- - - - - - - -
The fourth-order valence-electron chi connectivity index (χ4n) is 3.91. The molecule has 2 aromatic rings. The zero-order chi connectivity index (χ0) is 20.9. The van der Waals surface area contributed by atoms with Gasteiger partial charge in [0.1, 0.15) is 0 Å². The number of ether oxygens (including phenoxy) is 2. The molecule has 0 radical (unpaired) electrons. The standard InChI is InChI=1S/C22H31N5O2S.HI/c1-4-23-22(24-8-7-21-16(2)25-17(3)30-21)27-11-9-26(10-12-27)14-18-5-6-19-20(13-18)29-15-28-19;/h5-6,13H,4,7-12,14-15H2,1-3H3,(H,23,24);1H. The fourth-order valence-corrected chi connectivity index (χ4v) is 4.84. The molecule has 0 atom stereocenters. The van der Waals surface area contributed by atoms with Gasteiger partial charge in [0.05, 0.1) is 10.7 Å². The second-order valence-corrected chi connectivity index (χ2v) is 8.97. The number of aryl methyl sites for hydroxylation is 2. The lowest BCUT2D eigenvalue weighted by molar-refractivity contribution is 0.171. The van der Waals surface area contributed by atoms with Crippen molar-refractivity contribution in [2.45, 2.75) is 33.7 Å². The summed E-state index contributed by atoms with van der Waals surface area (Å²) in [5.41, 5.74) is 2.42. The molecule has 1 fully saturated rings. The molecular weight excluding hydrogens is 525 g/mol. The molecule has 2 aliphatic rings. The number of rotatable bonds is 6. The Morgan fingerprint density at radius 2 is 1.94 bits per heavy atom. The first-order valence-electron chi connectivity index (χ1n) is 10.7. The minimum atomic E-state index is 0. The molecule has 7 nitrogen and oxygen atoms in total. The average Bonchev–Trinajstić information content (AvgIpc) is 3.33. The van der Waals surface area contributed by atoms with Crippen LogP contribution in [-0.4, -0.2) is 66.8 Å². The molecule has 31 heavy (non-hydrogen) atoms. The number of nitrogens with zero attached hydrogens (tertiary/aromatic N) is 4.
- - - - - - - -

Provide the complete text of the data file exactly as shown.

The fourth-order valence-electron chi connectivity index (χ4n) is 3.91. The molecule has 2 aromatic rings. The zero-order chi connectivity index (χ0) is 20.9. The van der Waals surface area contributed by atoms with Gasteiger partial charge in [0.1, 0.15) is 0 Å². The number of ether oxygens (including phenoxy) is 2. The molecule has 0 radical (unpaired) electrons. The standard InChI is InChI=1S/C22H31N5O2S.HI/c1-4-23-22(24-8-7-21-16(2)25-17(3)30-21)27-11-9-26(10-12-27)14-18-5-6-19-20(13-18)29-15-28-19;/h5-6,13H,4,7-12,14-15H2,1-3H3,(H,23,24);1H. The fourth-order valence-corrected chi connectivity index (χ4v) is 4.84. The molecule has 0 atom stereocenters. The van der Waals surface area contributed by atoms with Gasteiger partial charge in [0.05, 0.1) is 10.7 Å². The second-order valence-corrected chi connectivity index (χ2v) is 8.97. The number of aryl methyl sites for hydroxylation is 2. The lowest BCUT2D eigenvalue weighted by molar-refractivity contribution is 0.171. The van der Waals surface area contributed by atoms with Crippen molar-refractivity contribution in [2.45, 2.75) is 33.7 Å². The summed E-state index contributed by atoms with van der Waals surface area (Å²) in [5.41, 5.74) is 2.42. The molecule has 1 fully saturated rings. The molecular weight excluding hydrogens is 525 g/mol. The molecule has 2 aliphatic rings. The number of rotatable bonds is 6. The Morgan fingerprint density at radius 2 is 1.94 bits per heavy atom. The first-order valence-electron chi connectivity index (χ1n) is 10.7. The minimum atomic E-state index is 0. The molecule has 7 nitrogen and oxygen atoms in total. The average Bonchev–Trinajstić information content (AvgIpc) is 3.33. The van der Waals surface area contributed by atoms with Crippen LogP contribution in [-0.4, -0.2) is 66.8 Å². The molecule has 31 heavy (non-hydrogen) atoms. The number of nitrogens with zero attached hydrogens (tertiary/aromatic N) is 4.